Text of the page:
Benefits of Strategic Planning Today

The COVID-19 pandemic has undoubtedly hit practices hard.  I have many physician clients that have either closed their practices temporarily to non-urgent patients or have gone the route of putting most of their patients on telemedicine visits.  But the business of medicine is not taking a break, and as the world gets a better grasp on the virus, your clinic will once again be busy as you gear back up with treating your patients.  Consequently, physicians are taking this opportunity of decreased patient load and less clinic hours to focus on strategic business initiatives they have been putting aside.  Along those lines includes strategic planning, and if you have not done strategic planning in the past two years, then your practice is long overdue. The strategic plan, to be of long-term value, must be treated as an ongoing business process.  It must evolve and change to reflect changing market and industry conditions.

As a physician owner, you are busy.  You have an endless to-do list, a full calendar, and many people to talk to, making you wonder how you are going to get it all done. However, as the practice grows and the healthcare environment becomes more complex, the need for strategic planning becomes greater. Creating a strategic plan and thinking strategically are not about doing more.  They are about focusing how you spend your time so that you are more effective in reaching your goals and getting to where you want to go. That said, no physician practice has an unlimited amount of time, money, or people resources.  Strategic planning can help you make the most of the resources you have, allowing you to have more enjoyment in your work while you are doing it.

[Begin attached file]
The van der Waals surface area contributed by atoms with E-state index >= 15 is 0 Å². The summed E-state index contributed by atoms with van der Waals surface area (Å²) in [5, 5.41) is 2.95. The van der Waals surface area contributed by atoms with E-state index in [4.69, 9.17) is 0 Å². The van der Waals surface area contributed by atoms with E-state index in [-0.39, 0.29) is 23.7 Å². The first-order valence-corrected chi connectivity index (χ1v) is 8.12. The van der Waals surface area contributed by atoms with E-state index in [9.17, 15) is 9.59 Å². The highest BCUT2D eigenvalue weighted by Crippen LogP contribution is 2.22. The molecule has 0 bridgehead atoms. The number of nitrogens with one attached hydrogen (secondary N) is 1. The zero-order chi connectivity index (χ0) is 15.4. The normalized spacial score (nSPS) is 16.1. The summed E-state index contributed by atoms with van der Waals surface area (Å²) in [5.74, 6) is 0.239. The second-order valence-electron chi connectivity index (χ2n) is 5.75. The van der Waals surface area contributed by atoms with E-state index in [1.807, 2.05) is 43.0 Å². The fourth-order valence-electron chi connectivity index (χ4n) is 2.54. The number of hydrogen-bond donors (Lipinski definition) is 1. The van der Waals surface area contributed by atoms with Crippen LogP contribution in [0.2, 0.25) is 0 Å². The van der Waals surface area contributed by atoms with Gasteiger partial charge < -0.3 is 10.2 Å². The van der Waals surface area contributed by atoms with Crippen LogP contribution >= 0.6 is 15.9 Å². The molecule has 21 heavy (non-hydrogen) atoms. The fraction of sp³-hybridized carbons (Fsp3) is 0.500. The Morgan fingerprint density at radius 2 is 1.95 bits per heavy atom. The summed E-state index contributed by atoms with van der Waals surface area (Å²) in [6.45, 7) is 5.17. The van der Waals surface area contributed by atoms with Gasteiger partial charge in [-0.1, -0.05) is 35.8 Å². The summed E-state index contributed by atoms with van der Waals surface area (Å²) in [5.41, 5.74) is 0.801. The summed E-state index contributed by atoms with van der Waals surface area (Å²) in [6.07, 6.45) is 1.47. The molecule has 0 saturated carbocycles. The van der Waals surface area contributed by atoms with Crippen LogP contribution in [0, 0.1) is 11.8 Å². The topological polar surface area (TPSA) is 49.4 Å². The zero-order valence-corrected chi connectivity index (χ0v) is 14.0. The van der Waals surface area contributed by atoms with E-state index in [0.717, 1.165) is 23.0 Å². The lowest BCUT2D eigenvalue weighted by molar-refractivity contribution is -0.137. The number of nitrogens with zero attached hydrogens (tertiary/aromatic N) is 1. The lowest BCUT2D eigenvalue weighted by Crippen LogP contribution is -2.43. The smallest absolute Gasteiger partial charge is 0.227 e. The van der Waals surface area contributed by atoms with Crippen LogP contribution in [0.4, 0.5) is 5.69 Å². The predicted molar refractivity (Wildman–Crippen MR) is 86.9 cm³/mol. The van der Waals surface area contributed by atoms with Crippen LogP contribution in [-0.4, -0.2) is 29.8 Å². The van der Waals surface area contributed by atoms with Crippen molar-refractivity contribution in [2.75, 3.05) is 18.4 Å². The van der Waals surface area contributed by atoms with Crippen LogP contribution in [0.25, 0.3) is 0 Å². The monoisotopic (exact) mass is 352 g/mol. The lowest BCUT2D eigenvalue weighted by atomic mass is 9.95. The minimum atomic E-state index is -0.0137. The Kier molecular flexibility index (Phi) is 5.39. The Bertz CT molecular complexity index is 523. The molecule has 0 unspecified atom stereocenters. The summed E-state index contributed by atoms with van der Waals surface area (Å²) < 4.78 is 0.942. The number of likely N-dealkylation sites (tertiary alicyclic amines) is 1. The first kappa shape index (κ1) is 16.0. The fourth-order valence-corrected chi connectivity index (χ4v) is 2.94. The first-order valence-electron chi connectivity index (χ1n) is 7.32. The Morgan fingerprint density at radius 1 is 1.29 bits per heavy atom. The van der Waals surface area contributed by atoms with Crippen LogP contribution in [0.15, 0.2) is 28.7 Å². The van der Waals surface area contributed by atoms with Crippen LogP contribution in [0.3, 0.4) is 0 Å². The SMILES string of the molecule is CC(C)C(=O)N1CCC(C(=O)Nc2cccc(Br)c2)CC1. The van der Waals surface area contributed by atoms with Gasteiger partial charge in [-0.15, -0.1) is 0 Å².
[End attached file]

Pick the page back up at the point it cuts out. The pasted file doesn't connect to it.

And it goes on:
Here are eight reasons for getting your team together for a strategic planning session.

  1. Vision. You will create a clear vision for what success looks like in the future.  If you don’t know where you’re going, how are you going to get there?
  2. Priorities. You’ll identify priorities for the short and medium term.  You can’t do everything at the same time, so focus on what needs to be done now and then do it well.
  3. Alignment. You’ll get alignment and buy-in around direction and strategy.  Having these conversations will move your team from implicitly being on the same page to explicitly being on the same page.  The clarity will energize the whole team.
  4. Identify Challenges. You’ll create an opportunity to talk about key issues facing the business (competition, changing trends, etc.).  You want to ride the waves, not get smashed by them.  Being reactive throws off your plans, and takes your eye off your goals.